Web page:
Changes to Ontario’s (still) flawed autism program show Ford government can be pushed back

Posted on March 24, 2019 in Child & Family Policy Context

Source: — Authors: – Opinion/Editorials
March 24, 2019.   By

From the moment it was announced it was obvious that the Ford government’s overhaul of how Ontario provides for children with autism was a half-baked plan.

The government simply hadn’t thought beyond its headline claim that it was getting rid of the wait-list for services where it claimed thousands of children “were left to languish” by the previous Liberal government.

Children’s Minister Lisa MacLeod’s plan to get rid of the wait-list by spreading existing provincial funding far more thinly was such a disaster in the making that the government couldn’t even keep all its own political staff on board for a single day.

Now it seems that even MacLeod is coming around to seeing — and even more importantly convincing Premier Doug Ford — that the new program is unworkable.

So on Thursday — after a steady six-week drumbeat of experts urging the government to go back to the drawing board and furious protests at Queen’s Park by parents of children with autism — MacLeod unveiled some welcome changes.

The government has eliminated its income testing provision, which meant that only families earning less than $55,000 in net income could even qualify for the full funding amounts. That’s an important step forward.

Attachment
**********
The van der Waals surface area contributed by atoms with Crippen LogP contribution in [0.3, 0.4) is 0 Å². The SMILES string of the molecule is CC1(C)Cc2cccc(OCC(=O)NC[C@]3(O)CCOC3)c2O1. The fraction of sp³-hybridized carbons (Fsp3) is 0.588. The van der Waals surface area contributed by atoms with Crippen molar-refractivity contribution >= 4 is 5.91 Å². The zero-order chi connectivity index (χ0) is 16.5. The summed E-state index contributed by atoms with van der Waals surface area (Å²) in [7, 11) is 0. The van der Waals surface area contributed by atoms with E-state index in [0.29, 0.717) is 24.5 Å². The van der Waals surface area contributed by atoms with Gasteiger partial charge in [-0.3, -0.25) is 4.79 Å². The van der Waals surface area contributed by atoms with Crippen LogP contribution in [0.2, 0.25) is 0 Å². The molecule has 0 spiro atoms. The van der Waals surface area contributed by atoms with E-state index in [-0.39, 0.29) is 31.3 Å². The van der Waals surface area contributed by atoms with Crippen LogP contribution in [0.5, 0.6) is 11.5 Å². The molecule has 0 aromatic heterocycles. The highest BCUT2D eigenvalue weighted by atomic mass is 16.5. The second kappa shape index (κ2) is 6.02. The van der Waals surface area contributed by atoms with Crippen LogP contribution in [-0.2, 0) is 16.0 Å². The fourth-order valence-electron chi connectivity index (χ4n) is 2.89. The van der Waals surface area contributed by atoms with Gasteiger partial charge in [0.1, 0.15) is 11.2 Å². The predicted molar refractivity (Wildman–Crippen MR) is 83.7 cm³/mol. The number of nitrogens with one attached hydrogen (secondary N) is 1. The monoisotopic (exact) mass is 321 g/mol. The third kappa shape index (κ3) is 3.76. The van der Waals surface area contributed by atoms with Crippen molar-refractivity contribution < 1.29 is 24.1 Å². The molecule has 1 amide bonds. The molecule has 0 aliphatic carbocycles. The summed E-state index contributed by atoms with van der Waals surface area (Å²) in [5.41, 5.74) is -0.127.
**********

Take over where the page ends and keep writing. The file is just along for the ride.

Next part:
So, too, is the six-month extension for kids currently receiving quality funded therapy under the old system. From a cynical perspective, this change is the government’s attempt to quiet the loudest critics and kick the can down the road. But the kids who were about to lose the funded intensive therapy they desperately need have a six-month reprieve.

And before that’s up, hopefully, the government will have improved its overall program.

MacLeod’s promise to consult parents over the summer about the possibility of additional support to help those with “more complex needs” opens an important door to further changes to this misguided one-size fits all program.

Financial support shouldn’t be provided according to a child’s age, as the Ford government decided, but according to their needs.

To be sure, these announced “enhancements,” as MacLeod calls them, don’t truly fix this flawed program. This still amounts to a $331-million plan that does not meet the needs, especially for those on the high-needs end of the spectrum and girls who are who are often diagnosed later than boys so doubly suffer under the government’s age discrimination, which provides far less funding for kids over the age of six.

But the changes are a sign that the Ford government is movable and open, albeit belatedly, to listening to experts. That’s a refreshing turn of events given how very rare it is from this government.

The usual response to criticism from Ford and his ministers is to double down and steadfastly claim there’s broad support for whatever they’ve done, despite all the evidence to the contrary.

So, in that context, any willingness to fix something they’ve made a mess of is significant.

MacLeod was well over the top with her claim that “these are great enhancements to a very good, responsible plan that is fair, equitable and, most of all, sustainable.”

They’ve taken a terrible plan, which spread money too thinly simply in order to claim that the PCs are slaying the big bad Liberal wait list, and made it a little bit better.

And as they consult with parents again, perhaps this time they’ll listen. We hope that leads to further “enhancements” that will provide the access and funding for the services that kids with autism need.

It may not be much, but it’s a little more hope than they had a week ago.

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